Microsoft's recent announcement that it would let community developers earn money for games they make with the company's XNA toolset came as good news to some, but former XNA community manager David Weller is concerned about the lack of quality standards. On his blog, Weller wrote:
Being an ex-XNA member, I can still say, without a shadow of doubt, that Microsoft is offering a groundbreaking game channel, and that some people stand a chance to make great money from the system. It's an exciting opportunity, but the danger for consumers lies in Microsoft's deliberate steps to avoid discussions regarding game quality, even during peer review.
It's similar, actually, to quality concerns about Xbox Live Arcade that ultimately led to Microsoft's announcement that underperforming titles would be delisted from the service. Is it as big an issue on the separate community games channel? Said Weller:
I firmly believe that avoiding commentary/ratings on game quality will result in frustrated consumers, who will have no way to discern the quality of a game among (ultimately) thousands. Of course, the game creator has the option of offering a trial game, but it will be interesting to see how many developers take advantage of that path, as it is not required [Edit: Peter Hatch points to a Wired article where Chris Satchell states that a timed trial will be enabled by default, but my concern about te lck of quality indicators still stands]. I doubt consumers will get a refund for buying a sucky game either.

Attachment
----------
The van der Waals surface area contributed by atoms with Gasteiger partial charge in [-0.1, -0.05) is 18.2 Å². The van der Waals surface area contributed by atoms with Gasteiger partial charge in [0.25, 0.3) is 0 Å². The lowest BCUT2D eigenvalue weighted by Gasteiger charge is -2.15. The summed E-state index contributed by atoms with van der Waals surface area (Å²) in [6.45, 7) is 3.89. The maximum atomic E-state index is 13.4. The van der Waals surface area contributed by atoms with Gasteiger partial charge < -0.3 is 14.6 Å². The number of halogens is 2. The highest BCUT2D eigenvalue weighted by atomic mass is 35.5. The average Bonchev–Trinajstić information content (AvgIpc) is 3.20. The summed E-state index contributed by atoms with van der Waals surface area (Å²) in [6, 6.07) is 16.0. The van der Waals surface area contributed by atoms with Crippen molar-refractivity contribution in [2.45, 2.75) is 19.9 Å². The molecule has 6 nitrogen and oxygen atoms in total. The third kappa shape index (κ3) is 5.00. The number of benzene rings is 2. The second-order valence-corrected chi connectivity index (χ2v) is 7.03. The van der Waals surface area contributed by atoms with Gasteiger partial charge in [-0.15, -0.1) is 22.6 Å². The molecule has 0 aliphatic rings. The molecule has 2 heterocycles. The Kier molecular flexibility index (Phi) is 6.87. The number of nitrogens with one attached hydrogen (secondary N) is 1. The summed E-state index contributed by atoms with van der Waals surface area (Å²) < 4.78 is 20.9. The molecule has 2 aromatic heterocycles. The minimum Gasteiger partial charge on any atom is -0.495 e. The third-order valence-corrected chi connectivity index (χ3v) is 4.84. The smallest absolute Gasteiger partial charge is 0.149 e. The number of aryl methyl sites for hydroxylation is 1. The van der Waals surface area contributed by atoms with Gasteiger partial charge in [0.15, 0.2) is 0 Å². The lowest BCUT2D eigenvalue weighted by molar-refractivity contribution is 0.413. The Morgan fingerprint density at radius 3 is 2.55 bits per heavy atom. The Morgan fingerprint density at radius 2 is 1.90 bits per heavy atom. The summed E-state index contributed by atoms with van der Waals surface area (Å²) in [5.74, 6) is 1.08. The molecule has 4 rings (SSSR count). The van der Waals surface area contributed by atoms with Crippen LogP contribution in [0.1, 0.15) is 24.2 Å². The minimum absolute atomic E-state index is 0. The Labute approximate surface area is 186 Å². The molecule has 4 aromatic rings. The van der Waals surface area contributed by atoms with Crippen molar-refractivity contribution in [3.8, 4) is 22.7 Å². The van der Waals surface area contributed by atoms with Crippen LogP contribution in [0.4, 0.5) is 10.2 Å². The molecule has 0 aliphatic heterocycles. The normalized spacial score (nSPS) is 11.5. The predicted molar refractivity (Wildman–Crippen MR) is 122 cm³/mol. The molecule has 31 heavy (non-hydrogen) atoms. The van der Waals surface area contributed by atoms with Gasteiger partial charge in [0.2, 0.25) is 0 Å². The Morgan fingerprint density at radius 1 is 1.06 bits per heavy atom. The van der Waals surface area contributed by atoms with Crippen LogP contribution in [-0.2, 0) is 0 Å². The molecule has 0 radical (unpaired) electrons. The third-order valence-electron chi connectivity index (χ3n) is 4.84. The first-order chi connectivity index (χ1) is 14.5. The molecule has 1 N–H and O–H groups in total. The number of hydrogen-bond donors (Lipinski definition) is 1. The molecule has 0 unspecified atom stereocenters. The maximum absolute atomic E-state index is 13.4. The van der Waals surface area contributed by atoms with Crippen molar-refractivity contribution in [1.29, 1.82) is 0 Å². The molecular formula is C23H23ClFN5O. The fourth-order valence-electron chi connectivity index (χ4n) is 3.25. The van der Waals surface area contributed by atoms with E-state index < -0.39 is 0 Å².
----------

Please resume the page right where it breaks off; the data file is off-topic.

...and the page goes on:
Microsoft's position has always been that the community is self-policing; current XNA manager Chris Satchell told GamesIndustry that, "When you look at strong communities there is always a core that will work really hard to make sure community standards are maintained... a lot of submitted games do get rejected at first, due to either bugs or rating descriptors being inaccurate." Making money from your XNA game: The good and not-so-good [Let'sKillDave! via GamesIndustry]